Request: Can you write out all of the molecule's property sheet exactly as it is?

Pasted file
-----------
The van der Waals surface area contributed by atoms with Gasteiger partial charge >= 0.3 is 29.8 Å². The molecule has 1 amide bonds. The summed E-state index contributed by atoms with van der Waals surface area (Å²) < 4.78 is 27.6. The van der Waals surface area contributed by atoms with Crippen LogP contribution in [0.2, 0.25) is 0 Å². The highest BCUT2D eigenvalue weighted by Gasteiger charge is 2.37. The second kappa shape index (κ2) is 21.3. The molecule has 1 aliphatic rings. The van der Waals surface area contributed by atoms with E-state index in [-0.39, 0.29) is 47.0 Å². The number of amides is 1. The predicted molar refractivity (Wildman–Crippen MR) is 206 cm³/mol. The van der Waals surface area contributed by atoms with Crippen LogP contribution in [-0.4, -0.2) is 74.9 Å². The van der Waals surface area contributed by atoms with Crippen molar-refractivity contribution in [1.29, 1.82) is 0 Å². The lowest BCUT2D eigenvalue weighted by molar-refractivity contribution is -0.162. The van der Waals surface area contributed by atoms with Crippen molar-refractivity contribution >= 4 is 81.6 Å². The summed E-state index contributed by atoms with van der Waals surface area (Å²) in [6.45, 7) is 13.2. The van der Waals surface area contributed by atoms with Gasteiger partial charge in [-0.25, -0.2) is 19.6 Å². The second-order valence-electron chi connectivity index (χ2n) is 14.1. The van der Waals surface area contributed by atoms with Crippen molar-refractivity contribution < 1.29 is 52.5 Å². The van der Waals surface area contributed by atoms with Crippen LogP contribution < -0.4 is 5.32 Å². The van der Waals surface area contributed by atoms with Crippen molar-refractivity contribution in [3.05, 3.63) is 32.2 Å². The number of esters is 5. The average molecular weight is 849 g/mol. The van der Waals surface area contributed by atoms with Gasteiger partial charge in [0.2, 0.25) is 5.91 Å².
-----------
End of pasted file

The van der Waals surface area contributed by atoms with Gasteiger partial charge >= 0.3 is 29.8 Å². The molecule has 1 amide bonds. The summed E-state index contributed by atoms with van der Waals surface area (Å²) < 4.78 is 27.6. The van der Waals surface area contributed by atoms with Crippen LogP contribution in [0.2, 0.25) is 0 Å². The highest BCUT2D eigenvalue weighted by Gasteiger charge is 2.37. The second kappa shape index (κ2) is 21.3. The molecule has 1 aliphatic rings. The van der Waals surface area contributed by atoms with E-state index in [-0.39, 0.29) is 47.0 Å². The number of amides is 1. The predicted molar refractivity (Wildman–Crippen MR) is 206 cm³/mol. The van der Waals surface area contributed by atoms with Crippen LogP contribution in [-0.4, -0.2) is 74.9 Å². The van der Waals surface area contributed by atoms with Crippen molar-refractivity contribution in [1.29, 1.82) is 0 Å². The lowest BCUT2D eigenvalue weighted by molar-refractivity contribution is -0.162. The van der Waals surface area contributed by atoms with Crippen molar-refractivity contribution >= 4 is 81.6 Å². The summed E-state index contributed by atoms with van der Waals surface area (Å²) in [6.45, 7) is 13.2. The van der Waals surface area contributed by atoms with Gasteiger partial charge in [-0.25, -0.2) is 19.6 Å². The second-order valence-electron chi connectivity index (χ2n) is 14.1. The van der Waals surface area contributed by atoms with Crippen molar-refractivity contribution < 1.29 is 52.5 Å². The van der Waals surface area contributed by atoms with Crippen LogP contribution < -0.4 is 5.32 Å². The van der Waals surface area contributed by atoms with Crippen molar-refractivity contribution in [3.05, 3.63) is 32.2 Å². The number of esters is 5. The average molecular weight is 849 g/mol. The van der Waals surface area contributed by atoms with Gasteiger partial charge in [0.2, 0.25) is 5.91 Å².